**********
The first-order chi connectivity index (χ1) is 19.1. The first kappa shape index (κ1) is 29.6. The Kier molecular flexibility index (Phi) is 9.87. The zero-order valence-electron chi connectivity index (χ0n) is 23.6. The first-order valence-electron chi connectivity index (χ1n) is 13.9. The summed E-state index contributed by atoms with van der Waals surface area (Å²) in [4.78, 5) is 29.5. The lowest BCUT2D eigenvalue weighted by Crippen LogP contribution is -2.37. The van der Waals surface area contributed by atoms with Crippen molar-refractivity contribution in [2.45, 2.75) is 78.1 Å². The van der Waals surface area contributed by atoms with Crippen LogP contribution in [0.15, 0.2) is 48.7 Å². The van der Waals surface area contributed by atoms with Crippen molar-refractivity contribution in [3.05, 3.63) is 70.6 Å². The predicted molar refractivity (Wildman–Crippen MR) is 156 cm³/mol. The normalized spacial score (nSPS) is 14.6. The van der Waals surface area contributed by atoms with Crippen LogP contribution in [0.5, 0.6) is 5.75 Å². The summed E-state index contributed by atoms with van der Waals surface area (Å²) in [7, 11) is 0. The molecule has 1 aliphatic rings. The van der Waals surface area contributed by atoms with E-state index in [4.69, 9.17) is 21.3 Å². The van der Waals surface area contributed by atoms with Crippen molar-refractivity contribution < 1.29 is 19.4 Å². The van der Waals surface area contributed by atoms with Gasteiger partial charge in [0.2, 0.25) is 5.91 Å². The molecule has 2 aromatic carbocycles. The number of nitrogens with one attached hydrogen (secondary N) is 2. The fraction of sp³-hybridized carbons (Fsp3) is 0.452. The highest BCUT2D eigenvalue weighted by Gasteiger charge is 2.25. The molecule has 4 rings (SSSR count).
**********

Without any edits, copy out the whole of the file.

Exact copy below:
The first-order chi connectivity index (χ1) is 19.1. The first kappa shape index (κ1) is 29.6. The Kier molecular flexibility index (Phi) is 9.87. The zero-order valence-electron chi connectivity index (χ0n) is 23.6. The first-order valence-electron chi connectivity index (χ1n) is 13.9. The summed E-state index contributed by atoms with van der Waals surface area (Å²) in [4.78, 5) is 29.5. The lowest BCUT2D eigenvalue weighted by Crippen LogP contribution is -2.37. The van der Waals surface area contributed by atoms with Crippen molar-refractivity contribution in [2.45, 2.75) is 78.1 Å². The van der Waals surface area contributed by atoms with Crippen LogP contribution in [0.15, 0.2) is 48.7 Å². The van der Waals surface area contributed by atoms with Crippen molar-refractivity contribution in [3.05, 3.63) is 70.6 Å². The predicted molar refractivity (Wildman–Crippen MR) is 156 cm³/mol. The normalized spacial score (nSPS) is 14.6. The van der Waals surface area contributed by atoms with Crippen LogP contribution in [0.5, 0.6) is 5.75 Å². The summed E-state index contributed by atoms with van der Waals surface area (Å²) in [7, 11) is 0. The molecule has 1 aliphatic rings. The van der Waals surface area contributed by atoms with E-state index in [4.69, 9.17) is 21.3 Å². The van der Waals surface area contributed by atoms with Crippen molar-refractivity contribution < 1.29 is 19.4 Å². The van der Waals surface area contributed by atoms with Gasteiger partial charge in [0.2, 0.25) is 5.91 Å². The molecule has 2 aromatic carbocycles. The number of nitrogens with one attached hydrogen (secondary N) is 2. The fraction of sp³-hybridized carbons (Fsp3) is 0.452. The highest BCUT2D eigenvalue weighted by Gasteiger charge is 2.25. The molecule has 4 rings (SSSR count).